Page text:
St. Augustine Beach
There’s something about the ocean that draws all sorts of visitors, even those who, like myself, don’t swim and couldn’t care less about sunbathing. Maybe it’s the power, the beauty, the hypnotizing ebb and tide. Whatever it is, it’s special. No that’s not an orb (or a ghost) in the upper center left of the photo; it’s a reflection from the sun. No, really. If you want ghosts, just head into St. Augustine. (Just kidding. Maybe . . .)
González-Alvarez “Oldest” House
This authentic colonial house is well-worth a visit. With its bottom level constructed around 1728, it’s one of the oldest structures in St. Augustine (ask the British why; a Spanish victory in the siege of 1702 spawned a retaliatory burning which destroyed the entire town, and now you’re lucky to find a hint of that era here and there). The older part of the house dates from the mid-to-late 1700s. It’s fun for me to imagine who walked up those stairs. Did they creak? (I know they creaked when I was there). Did any children spend hours peering from the window? Did any unsteady hands hold onto the wooden railing for dear life? This is the stuff that makes St. Augustine’s history fascinating, the little things. Not just the pirate raids, sieges, hurricanes, and floods . . . everyday life.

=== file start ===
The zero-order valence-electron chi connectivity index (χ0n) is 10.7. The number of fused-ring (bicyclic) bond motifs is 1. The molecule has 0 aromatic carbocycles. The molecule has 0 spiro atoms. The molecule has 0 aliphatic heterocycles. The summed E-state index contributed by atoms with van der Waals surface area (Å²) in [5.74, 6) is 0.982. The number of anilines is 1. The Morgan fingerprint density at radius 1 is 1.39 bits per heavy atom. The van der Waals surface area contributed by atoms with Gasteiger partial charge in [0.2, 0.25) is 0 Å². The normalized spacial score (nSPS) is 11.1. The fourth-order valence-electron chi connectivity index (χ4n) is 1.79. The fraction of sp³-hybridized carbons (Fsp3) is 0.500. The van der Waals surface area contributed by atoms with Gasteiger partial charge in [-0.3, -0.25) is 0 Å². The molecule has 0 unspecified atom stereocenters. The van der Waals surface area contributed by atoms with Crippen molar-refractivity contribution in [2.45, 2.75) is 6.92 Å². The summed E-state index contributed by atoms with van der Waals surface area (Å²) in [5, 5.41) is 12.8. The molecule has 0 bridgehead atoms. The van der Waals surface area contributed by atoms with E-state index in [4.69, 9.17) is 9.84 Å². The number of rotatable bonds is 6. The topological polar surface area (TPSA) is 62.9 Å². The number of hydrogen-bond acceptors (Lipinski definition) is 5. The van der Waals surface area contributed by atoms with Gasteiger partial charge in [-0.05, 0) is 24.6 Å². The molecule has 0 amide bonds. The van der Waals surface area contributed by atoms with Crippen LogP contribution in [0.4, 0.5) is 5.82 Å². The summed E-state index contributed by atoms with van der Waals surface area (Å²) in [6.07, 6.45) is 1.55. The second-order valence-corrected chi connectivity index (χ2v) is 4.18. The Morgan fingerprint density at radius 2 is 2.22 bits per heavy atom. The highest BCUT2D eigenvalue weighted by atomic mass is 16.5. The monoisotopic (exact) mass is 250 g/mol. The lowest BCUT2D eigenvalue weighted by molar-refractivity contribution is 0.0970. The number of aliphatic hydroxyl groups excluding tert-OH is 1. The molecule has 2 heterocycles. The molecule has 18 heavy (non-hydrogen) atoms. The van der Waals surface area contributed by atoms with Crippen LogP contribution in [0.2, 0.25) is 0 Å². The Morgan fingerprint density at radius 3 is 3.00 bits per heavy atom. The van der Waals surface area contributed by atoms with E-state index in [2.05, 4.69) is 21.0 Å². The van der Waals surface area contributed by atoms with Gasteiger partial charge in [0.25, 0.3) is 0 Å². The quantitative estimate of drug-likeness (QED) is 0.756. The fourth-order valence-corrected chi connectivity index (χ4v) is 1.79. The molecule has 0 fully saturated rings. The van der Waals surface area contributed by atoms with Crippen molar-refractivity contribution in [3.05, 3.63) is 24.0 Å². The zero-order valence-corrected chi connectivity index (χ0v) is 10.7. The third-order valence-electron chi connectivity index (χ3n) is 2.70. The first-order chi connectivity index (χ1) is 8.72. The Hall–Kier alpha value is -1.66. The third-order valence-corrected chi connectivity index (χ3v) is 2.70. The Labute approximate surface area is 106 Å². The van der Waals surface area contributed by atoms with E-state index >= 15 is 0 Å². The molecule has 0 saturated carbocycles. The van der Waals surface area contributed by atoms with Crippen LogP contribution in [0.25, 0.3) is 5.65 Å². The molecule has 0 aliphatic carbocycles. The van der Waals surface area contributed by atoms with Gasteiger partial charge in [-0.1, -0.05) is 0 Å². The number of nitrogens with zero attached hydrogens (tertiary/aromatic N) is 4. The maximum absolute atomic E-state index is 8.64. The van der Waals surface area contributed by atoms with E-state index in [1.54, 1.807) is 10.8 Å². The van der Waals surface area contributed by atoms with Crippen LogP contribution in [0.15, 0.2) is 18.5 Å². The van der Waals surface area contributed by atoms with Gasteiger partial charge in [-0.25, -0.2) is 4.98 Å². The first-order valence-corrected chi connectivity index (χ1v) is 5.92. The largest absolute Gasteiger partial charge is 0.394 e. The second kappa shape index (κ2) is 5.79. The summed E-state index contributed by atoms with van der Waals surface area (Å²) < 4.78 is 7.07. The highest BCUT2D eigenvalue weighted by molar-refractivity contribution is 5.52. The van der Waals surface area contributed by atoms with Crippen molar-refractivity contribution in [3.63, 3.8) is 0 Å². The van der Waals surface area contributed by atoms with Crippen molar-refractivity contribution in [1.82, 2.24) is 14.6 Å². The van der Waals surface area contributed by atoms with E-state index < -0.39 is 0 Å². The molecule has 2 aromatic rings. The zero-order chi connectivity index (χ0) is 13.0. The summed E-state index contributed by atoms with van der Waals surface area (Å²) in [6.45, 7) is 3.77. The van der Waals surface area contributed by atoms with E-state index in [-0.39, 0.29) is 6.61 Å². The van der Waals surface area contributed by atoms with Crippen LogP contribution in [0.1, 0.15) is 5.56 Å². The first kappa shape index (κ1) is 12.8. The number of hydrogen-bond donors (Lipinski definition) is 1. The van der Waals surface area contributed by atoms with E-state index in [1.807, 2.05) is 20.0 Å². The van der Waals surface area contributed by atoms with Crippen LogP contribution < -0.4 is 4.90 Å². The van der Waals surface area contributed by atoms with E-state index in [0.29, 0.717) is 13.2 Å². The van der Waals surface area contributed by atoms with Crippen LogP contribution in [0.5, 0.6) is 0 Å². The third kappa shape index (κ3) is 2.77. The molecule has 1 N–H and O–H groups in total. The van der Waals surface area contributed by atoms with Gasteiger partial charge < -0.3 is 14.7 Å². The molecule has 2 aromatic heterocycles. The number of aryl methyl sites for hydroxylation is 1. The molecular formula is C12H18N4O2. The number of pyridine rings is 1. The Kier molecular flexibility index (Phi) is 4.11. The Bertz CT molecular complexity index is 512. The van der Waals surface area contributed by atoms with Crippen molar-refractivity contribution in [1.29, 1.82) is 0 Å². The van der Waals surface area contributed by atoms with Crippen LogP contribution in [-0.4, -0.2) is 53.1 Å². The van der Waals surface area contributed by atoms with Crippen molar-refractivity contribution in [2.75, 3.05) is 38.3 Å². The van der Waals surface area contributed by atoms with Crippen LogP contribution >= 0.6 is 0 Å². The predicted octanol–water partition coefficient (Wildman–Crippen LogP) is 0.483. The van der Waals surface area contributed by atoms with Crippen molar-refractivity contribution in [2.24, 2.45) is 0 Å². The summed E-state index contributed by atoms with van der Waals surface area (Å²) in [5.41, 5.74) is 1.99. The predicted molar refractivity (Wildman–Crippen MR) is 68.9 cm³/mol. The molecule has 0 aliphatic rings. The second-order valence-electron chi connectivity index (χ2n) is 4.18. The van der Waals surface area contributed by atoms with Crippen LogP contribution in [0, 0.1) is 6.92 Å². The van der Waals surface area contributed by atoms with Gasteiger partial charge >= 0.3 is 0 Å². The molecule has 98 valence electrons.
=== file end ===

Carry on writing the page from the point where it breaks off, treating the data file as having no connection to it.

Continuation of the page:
(c) 2015 St. Augustine Fridays